Iowa has only dipped its toe into the vortex of email voting. Other states are diving in because it sounds so convenient. They should step back if they want their ballots to be secure.
Here’s computer security expert David Jefferson, writing two weeks ago:
I am very concerned about the widespread push toward Internet voting in the U.S., of which email voting is just one kind. Neither the Internet itself, nor voters’ computers, nor the email vote collection servers are secure against any of a hundred different cyber attacks that might be launched by anyone in the world from a self-aggrandizing loner to a foreign intelligence agency. Such an attack might allow automated and undetectable modification or loss of any or all of the votes transmitted.
While all Internet voting systems are vulnerable to such attacks and thus should be unacceptable to anyone, email voting is by far the worst Internet voting choice from a national security point of view since it is the easiest to attack in the largest number of different ways.
Jefferson goes on to list some of the pitfalls beginning with lack of privacy. Iowa allows return of ballots by email only for people in war zones. We require the voter to acknowledge in writing that he understands his ballot is no longer secret.
But Jefferson goes on to list more pitfalls Iowa is not acknowledging: Vote manipulation while in transit, malware being attached to the email ballot, server attacks, denial of service attacks, etc.
He is not expecting things to get more secure in the future:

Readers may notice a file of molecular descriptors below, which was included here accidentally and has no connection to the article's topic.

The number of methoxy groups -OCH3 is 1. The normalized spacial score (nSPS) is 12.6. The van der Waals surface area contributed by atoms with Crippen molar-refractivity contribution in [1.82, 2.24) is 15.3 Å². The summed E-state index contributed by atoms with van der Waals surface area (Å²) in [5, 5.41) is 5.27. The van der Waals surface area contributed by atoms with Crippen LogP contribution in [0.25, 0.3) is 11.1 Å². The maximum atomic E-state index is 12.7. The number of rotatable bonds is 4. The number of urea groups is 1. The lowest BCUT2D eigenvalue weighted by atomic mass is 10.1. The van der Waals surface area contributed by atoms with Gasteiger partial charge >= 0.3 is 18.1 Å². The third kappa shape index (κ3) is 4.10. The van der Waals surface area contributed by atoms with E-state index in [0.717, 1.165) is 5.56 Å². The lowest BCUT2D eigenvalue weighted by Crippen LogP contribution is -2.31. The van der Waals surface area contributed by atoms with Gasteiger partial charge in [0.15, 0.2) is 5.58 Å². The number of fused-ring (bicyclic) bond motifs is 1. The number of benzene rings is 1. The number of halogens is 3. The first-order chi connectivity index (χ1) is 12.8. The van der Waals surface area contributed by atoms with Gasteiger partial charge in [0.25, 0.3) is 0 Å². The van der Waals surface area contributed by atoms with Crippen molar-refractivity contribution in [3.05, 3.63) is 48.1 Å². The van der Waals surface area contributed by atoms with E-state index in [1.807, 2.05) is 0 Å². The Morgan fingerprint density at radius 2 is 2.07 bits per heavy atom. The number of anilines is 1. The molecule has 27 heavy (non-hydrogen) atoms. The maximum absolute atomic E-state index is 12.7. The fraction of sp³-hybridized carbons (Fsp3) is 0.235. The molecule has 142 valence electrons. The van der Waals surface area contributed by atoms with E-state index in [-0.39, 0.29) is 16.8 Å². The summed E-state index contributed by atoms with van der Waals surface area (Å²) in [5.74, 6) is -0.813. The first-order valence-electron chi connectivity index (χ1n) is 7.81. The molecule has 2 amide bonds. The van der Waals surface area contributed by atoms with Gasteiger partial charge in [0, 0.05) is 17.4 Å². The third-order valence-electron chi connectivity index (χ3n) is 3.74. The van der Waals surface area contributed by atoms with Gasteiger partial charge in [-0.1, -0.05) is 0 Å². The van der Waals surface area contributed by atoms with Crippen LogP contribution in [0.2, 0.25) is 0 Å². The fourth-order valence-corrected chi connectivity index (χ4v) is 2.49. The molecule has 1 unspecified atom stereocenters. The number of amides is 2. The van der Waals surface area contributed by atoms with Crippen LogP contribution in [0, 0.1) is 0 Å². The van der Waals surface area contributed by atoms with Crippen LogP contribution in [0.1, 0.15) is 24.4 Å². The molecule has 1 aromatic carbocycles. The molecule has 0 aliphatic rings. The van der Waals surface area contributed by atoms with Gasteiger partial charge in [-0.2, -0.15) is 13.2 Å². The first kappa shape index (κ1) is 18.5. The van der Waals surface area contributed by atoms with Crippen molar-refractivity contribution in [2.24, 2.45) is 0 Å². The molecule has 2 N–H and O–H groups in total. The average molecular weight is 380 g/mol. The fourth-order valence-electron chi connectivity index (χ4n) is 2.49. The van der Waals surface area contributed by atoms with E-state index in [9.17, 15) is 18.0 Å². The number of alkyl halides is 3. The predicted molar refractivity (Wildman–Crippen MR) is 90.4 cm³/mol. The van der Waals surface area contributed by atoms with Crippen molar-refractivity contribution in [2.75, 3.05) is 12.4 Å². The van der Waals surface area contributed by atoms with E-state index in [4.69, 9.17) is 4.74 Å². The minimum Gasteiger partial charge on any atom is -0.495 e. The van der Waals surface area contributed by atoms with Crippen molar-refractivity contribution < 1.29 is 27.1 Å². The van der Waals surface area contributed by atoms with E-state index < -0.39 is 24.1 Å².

These facts will not change: These vulnerabilities are facts about email voting. They are fundamentally built in to the architecture of email, of the Internet itself, and of the PCs and mobile devices that people vote from, and are not going to change for as far ahead into the future as anyone can see. Anyone’s security claims to the contrary should be treated with extreme skepticism. No amount of encryption (even if it were used for some parts of the voting infrastructure), no amount of firewalling, no use of strong passwords or two factor authentication, no amount of voter signature checking, and no other security tricks of the trade are sufficient to materially change these facts.
All the same problems apply to ballots returned by FAX, Jefferson says.
Iowa Secretary of State Matt Schultz is warning about unauthorized voting. He claims–without evidence–that Iowa should fear impersonators at the polling place. He thinks he can prevent this by requiring voters to produce photo ID cards. He says this will make our elections more secure.
If this is not just a voter suppression scheme, if he really worries about secure voting, he should hold the line against email voting.
cross-posted at Bleeding Heartland.